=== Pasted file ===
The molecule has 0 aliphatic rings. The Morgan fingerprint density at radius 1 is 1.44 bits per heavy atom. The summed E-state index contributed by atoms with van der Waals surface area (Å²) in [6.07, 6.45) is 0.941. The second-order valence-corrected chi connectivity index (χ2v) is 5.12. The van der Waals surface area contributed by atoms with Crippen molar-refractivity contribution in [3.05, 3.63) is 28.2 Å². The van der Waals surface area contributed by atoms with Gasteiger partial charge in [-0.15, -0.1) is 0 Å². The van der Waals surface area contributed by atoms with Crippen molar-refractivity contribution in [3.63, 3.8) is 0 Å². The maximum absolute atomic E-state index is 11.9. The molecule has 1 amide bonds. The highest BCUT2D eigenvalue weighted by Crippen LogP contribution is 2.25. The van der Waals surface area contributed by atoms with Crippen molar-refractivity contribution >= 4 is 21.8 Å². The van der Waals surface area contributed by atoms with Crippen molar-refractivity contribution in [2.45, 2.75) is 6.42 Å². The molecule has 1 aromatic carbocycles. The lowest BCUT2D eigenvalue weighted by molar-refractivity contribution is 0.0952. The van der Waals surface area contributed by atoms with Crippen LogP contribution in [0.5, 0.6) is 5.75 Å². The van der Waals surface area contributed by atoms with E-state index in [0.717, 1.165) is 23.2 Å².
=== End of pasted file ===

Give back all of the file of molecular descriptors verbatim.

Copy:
The molecule has 0 aliphatic rings. The Morgan fingerprint density at radius 1 is 1.44 bits per heavy atom. The summed E-state index contributed by atoms with van der Waals surface area (Å²) in [6.07, 6.45) is 0.941. The second-order valence-corrected chi connectivity index (χ2v) is 5.12. The van der Waals surface area contributed by atoms with Crippen molar-refractivity contribution in [3.05, 3.63) is 28.2 Å². The van der Waals surface area contributed by atoms with Gasteiger partial charge in [-0.15, -0.1) is 0 Å². The van der Waals surface area contributed by atoms with Crippen molar-refractivity contribution in [3.63, 3.8) is 0 Å². The maximum absolute atomic E-state index is 11.9. The molecule has 1 amide bonds. The highest BCUT2D eigenvalue weighted by Crippen LogP contribution is 2.25. The van der Waals surface area contributed by atoms with Crippen molar-refractivity contribution >= 4 is 21.8 Å². The van der Waals surface area contributed by atoms with Crippen molar-refractivity contribution in [2.45, 2.75) is 6.42 Å². The molecule has 1 aromatic carbocycles. The lowest BCUT2D eigenvalue weighted by molar-refractivity contribution is 0.0952. The van der Waals surface area contributed by atoms with Crippen LogP contribution in [0.5, 0.6) is 5.75 Å². The van der Waals surface area contributed by atoms with E-state index in [0.717, 1.165) is 23.2 Å².